Retrospect and Prospect in the Psychological Study of Families

By James P. McHale; Wendy S. Grolnick | Go to book overview

CHAPTER 1
Mothering:
Retrospect and Prospect
Wendy S. Grolnick
Suzanne T. Gurland
Clark University

In this volume of works on the family, it seems apt to begin with a chapter on mothers. In the history of rch on the family, for better or or the mother was the first and primary target of focus. To be sure, mothers are multifaceted and play multiple roles—they are women, partners, breadwinners, and caretakers, among other things, and much feminist writing has been devoted to how mothers manage their multiple roles and identities (e.g., Reddy, Roth, & Sheldon, 1994). In this chapter we keep within the spirit of the volume and focus on mothers as parents, highlighting how mothers parent their children. In doing so, we attempt to address questions such as: What do we know about “effective” mothering? What is the state of mothering today?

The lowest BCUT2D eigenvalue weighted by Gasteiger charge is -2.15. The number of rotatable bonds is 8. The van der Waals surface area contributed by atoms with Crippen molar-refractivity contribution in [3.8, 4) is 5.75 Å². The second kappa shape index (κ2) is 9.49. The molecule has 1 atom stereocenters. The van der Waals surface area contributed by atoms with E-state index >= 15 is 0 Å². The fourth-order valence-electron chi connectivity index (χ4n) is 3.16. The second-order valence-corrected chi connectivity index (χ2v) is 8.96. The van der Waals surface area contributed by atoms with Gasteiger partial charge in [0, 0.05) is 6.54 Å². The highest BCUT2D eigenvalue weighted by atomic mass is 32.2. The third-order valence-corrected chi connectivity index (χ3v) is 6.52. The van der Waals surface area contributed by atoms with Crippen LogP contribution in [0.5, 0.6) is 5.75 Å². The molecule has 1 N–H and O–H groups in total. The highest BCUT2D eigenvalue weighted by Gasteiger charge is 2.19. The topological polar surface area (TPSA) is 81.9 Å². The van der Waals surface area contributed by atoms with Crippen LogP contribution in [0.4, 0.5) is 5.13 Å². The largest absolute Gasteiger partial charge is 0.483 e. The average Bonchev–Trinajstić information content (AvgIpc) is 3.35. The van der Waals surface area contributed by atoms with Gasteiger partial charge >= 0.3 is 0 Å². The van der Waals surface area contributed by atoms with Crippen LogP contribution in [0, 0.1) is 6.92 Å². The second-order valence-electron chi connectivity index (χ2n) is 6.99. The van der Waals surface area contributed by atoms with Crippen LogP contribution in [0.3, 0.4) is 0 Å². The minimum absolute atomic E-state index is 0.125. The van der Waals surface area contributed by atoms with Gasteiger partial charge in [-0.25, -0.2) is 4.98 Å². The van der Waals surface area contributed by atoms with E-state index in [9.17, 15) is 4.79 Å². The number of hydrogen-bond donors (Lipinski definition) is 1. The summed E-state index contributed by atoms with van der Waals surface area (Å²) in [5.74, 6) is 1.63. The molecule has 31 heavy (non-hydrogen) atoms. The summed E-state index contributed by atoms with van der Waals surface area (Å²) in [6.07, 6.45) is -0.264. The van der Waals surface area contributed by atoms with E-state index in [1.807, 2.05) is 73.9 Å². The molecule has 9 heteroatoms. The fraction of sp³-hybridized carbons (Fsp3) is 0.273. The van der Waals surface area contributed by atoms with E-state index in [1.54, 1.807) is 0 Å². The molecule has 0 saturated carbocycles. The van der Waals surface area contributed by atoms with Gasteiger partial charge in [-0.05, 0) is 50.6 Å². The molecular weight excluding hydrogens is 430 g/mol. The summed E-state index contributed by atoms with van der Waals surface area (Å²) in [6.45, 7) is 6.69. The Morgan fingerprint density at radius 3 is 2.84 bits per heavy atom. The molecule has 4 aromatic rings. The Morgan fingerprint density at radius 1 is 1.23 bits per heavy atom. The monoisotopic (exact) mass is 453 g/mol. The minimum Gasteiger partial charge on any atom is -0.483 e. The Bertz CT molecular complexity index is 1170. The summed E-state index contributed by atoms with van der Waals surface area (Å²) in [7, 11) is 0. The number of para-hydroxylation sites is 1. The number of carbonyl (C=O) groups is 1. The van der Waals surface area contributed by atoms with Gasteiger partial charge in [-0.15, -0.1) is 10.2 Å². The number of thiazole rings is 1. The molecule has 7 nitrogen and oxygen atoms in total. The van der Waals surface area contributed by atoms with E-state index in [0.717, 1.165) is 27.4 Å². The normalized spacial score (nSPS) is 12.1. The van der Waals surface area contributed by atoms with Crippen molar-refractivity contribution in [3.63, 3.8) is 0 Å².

RETROSPECT SN THE STUDY OF MOTHERING

In thinking bout the history of research on mothering, we were struc by the paradox of two historical trends. The first was the ubiquitous emphasis in the in the clinical and early developmental literatures. It was all about mothrs. Mothers were the cause of all of children's problems.

The second trend, paradoxically, was the virtual absence of mothers from the parenting literature because parenting had become synonyous with mothering. Much of the “parenting” research from the 1930s to the

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